The complex legacy of Canada’s founding father, Sir John A Macdonald

Greg-PiasetzkiIt was only a few short years ago that Sir John A Macdonald was rightly honoured as the first among equals as a Father of Confederation.

There was no one more responsible for creating the Canada that we know today. The list of his achievements both before and after Confederation is unparalleled. He wrote most of the Constitution and established a nation from sea to sea to sea with the purchase of all of northern and western Canada (the Hudson’s Bay Company territory) from Great Britain and with the construction of the Canadian Pacific Railway.

As biographer Richard Gywn succinctly put it, “No Macdonald, no Canada.”

And yet, in recent years, in a nation that has forgotten (or has never been taught) its history, his statues have been toppled and his name effaced from public buildings.

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The most recent outrage comes from Ottawa, where Macdonald, ever the political pragmatist, worked his magic and built a nation: the removal of his name from the Ottawa river parkway courtesy of the National Capital Commission. The supposed rationale? His treatment of indigenous Canadians and, in particular, his involvement with Canada’s Indigenous residential school system.

However, contrary to much recent press coverage, Macdonald was not responsible for the residential school system and he was a vigorous advocate for indigenous Canadians.

Indigenous residential and day schools existed long before Confederation and were privately funded and voluntarily attended. The various treaties his government negotiated in the 1870s with indigenous Canadians required the government to build schools when requested by the band leadership, resulting in the construction of about 185 day schools and 20 residential schools.

However, it was the policy of Macdonald’s government that all school attendance for indigenous children, unlike the policy applied to other Canadian children, be voluntary and not compulsory. This policy continued long after the prime minister’s death. Even in the 1950s, most indigenous children, whether at a day school or a residential school, attended for only one year.

And contrary to the anti-Macdonald propaganda, he was also a vigorous defender and supporter of Canada’s indigenous peoples. In Parliament, he advocated for their fair treatment and backed his rhetoric with action and policies. And his impassioned defence of his policies (his speeches were often reprinted in the newspapers of the day) persuaded the Canadian people to support his vision.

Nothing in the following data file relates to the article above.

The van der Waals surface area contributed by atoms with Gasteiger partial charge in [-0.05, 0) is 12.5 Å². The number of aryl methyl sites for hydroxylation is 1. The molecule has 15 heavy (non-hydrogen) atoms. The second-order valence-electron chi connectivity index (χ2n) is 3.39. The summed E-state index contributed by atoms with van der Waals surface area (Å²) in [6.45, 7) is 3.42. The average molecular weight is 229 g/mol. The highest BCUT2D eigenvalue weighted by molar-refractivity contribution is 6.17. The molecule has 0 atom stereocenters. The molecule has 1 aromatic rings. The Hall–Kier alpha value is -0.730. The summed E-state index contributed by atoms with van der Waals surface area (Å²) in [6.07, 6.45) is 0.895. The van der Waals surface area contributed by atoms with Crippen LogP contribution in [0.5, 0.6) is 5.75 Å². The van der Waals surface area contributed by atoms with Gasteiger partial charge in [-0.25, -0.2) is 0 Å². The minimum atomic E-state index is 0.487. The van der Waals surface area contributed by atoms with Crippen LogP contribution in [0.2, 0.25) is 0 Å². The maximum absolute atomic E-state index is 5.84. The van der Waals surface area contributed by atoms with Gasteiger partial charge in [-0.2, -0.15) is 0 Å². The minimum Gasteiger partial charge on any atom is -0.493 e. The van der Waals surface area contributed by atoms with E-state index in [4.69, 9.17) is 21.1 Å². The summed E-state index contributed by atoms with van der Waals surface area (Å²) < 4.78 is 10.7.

Yet what have we heard recently of Macdonald’s many initiatives in support of native Canadians? Initiatives that saved tens of thousands of lives? Those initiatives included:

Smallpox vaccination: Through the 1870s and 1880s, Macdonald’s government ran a national program to vaccinate every indigenous Canadian (including those in the former Hudson Bay Territory) against the scourge of smallpox. The vaccination program was a success, and the threat of smallpox, which in some pre-Confederation years had killed more than 10,000 native Canadians, was ended.

Famine relief for Plains natives: When the much-predicted (for more than 30 years) collapse of the buffalo population finally arrived in the late 1870s, relief programs for Canadians at the time were largely privately funded. However, Macdonald immediately implemented a massive famine relief program run by the federal government. A year later, more than 30,000 indigenous Canadians were being supported by the program, which ran for another five years, was a great success and saved many native lives.

Negotiating treaty rights before allowing settlement in the Hudson Bay territory: The United States allowed settlement of the West before negotiating treaties with the indigenous inhabitants. The result was a series of “Indian Wars” fought over 100 years that resulted in more than 60,000 native deaths and 20,000 settler deaths. Macdonald was determined to avoid a similar outcome in Canada by negotiating land settlement treaties with native Canadians before settlement began. He succeeded: there were no Indian Wars in Canada, and many indigenous lives were saved.

The creation of the North-West Mounted Police (NWMP): An essential piece of Macdonald’s plan to avoid conflict in the new territory was to create a police force to establish a Canadian government presence, deter formal or informal violent incursions from the U.S. and to protect the respective rights of the indigenous and settlers when settlement began. As Macdonald stated in Parliament, “the duty of the police is not only to protect the white man against the Indian but the Indian against the white man”). The NWMP (now the RCMP), relying more on moral suasion than firepower, was a great success.

Canada is a young country. We don’t have many towering figures to look to, political, military or otherwise. A fair-minded review of Macdonald’s contributions to our country, as both a Father of Confederation and as a strong advocate for its indigenous peoples, suggests that he is one that we need to keep.

Greg Piasetzki is a Toronto lawyer, a citizen of the Métis Nation of Ontario, a Senior Fellow with the Aristotle Foundation for Public Policy, and a chapter author of The 1867 Project: Why Canada Should Be Cherished – Not Cancelled.

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